1. CALIFORNIA ANGELS
This is an article from the April 1, 1996 issue
MVP TO BE Rightfielder Tim Salmon looked like the best
all-around player in Arizona this spring. He's primed for an
even better year than last season, when he became the first
American League outfielder since Fred Lynn in 1979 to hit at
least .330 with 34 or more homers and a minimum of 105 RBIs.
NOT AGAIN THIS YEAR After leading the American League West most
of last season, the Angels suffered the fastest collapse of a
10 1/2-game lead in major league history--35 days--and failed to
make the playoffs. "The 1974 Red Sox were up by seven games with
about a month to play, and we lost by seven games to the
Orioles," says California coach Rick Burleson, who played on
that Boston team. "The next year we said it would never happen
again. We won the pennant. This Angels team is the same way."
THE PEN IS MIGHTY Lee Smith, the major league record holder for
career saves, who suffered a ruptured tendon in his right knee
in the off-season, should be ready for Opening Day. If he's not,
righthander Troy Percival, the game's best middle reliever in
1995, is ready to step in. "No hitter wanted any part of
Percival last year," says former California reliever John
Habyan, who is now in camp with the Colorado Rockies.
Righthander Bryan Harvey, once a top closer, is slowly
recovering from major elbow surgery. If he bounces back, the
Angels' bullpen will be even tougher.
GIANT KILLER New second baseman and leadoff man Randy Velarde
has a lifetime regular-season batting average of .500 (18 for
36) against Seattle Mariners ace Randy Johnson, who beat the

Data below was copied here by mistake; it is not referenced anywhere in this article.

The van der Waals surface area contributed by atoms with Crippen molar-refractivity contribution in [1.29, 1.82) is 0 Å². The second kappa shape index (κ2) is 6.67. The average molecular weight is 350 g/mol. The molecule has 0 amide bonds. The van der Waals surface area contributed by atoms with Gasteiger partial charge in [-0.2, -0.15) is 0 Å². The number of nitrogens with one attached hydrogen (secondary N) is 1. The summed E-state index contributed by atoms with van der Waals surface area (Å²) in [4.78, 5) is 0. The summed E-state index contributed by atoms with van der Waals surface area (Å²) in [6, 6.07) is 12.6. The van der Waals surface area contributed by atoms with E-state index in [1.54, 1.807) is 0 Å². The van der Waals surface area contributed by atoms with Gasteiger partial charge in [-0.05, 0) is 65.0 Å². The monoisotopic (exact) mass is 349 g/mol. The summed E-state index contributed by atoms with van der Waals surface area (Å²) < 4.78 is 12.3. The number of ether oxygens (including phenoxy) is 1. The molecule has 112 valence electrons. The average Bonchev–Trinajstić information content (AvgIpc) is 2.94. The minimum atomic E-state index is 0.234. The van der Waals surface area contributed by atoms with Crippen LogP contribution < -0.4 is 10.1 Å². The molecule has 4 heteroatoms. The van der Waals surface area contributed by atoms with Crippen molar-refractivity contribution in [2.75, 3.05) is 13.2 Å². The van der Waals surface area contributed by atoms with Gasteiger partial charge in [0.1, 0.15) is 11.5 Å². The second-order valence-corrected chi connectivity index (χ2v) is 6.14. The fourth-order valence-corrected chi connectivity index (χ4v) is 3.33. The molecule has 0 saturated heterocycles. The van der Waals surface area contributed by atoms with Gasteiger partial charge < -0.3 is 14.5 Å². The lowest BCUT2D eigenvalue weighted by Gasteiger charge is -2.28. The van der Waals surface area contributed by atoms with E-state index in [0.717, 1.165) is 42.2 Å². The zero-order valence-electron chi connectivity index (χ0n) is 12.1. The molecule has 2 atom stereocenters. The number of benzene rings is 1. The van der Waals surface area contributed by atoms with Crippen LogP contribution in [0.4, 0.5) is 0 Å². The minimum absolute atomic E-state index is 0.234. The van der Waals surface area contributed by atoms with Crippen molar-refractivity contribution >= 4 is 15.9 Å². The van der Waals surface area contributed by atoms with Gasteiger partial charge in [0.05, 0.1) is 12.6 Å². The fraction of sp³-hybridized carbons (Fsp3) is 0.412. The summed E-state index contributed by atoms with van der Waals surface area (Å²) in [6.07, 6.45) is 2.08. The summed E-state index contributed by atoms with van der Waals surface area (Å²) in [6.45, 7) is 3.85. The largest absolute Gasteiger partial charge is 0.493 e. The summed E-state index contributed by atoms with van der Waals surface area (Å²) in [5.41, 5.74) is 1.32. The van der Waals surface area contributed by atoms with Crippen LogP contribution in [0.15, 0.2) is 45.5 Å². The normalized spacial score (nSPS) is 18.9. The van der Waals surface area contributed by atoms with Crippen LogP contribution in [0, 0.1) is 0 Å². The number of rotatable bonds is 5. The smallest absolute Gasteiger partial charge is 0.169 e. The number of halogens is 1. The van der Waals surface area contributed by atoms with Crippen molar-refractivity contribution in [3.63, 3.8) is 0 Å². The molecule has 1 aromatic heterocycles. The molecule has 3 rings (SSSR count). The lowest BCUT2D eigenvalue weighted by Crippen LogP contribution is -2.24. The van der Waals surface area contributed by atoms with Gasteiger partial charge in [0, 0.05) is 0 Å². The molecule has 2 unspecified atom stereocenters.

Angels three times in 1995, including in the playoff for the
division title. Last season California batted .197 against
GUITAR MAN Mark Langston, the ace of the Angels' rotation, the
division's best, relaxed in spring training by playing electric
guitar in the clubhouse. He's friends with Bruce Hornsby and
members of the band Rush, but when they asked Langston to jam
with them, he was too intimidated and declined. "When Bruce
asked me," says Langston, "my hands started sweating."
OUTLOOK This is the best team in California's 36-year history.
In the American League only the Indians have better pitching.
"The Angels are the team to beat in the division," says Mariners
manager Lou Piniella.
2. SEATTLE MARINERS
BIG UNIT AND THE SECOND UNIT With No. 2 starter Chris Bosio out
until May with a knee injury, the Mariners' rotation will
consist of Johnson, Sterling Hitchcock, Bob Wolcott, Edwin
Hurtado and Paul Menhart. Johnson has 99 career wins, while
those four other pitchers have 66 career starts. Last year
Seattle starters other than Cy Young-winner Johnson (18-2, 2.48
ERA) were 37-42 with a 5.59 ERA.
APRIL FOOLS Twenty-four of the Mariners' first 28 games are
against teams that had losing records last year.
COWBOY NORM In the off-season, southpaw closer Norm Charlton was
working on his 4,000-acre ranch south of San Antonio when he cut
the middle finger of his pitching hand on a piece of equipment.
"A veterinarian stitched it up," he said.
ALL NEW The starting left side of the Seattle infield will
feature 20-year-old shortstop Alex Rodriguez, who played well
defensively this spring, and 26-year-old third baseman Russ
Davis, who did everything well. Acquired in an off-season trade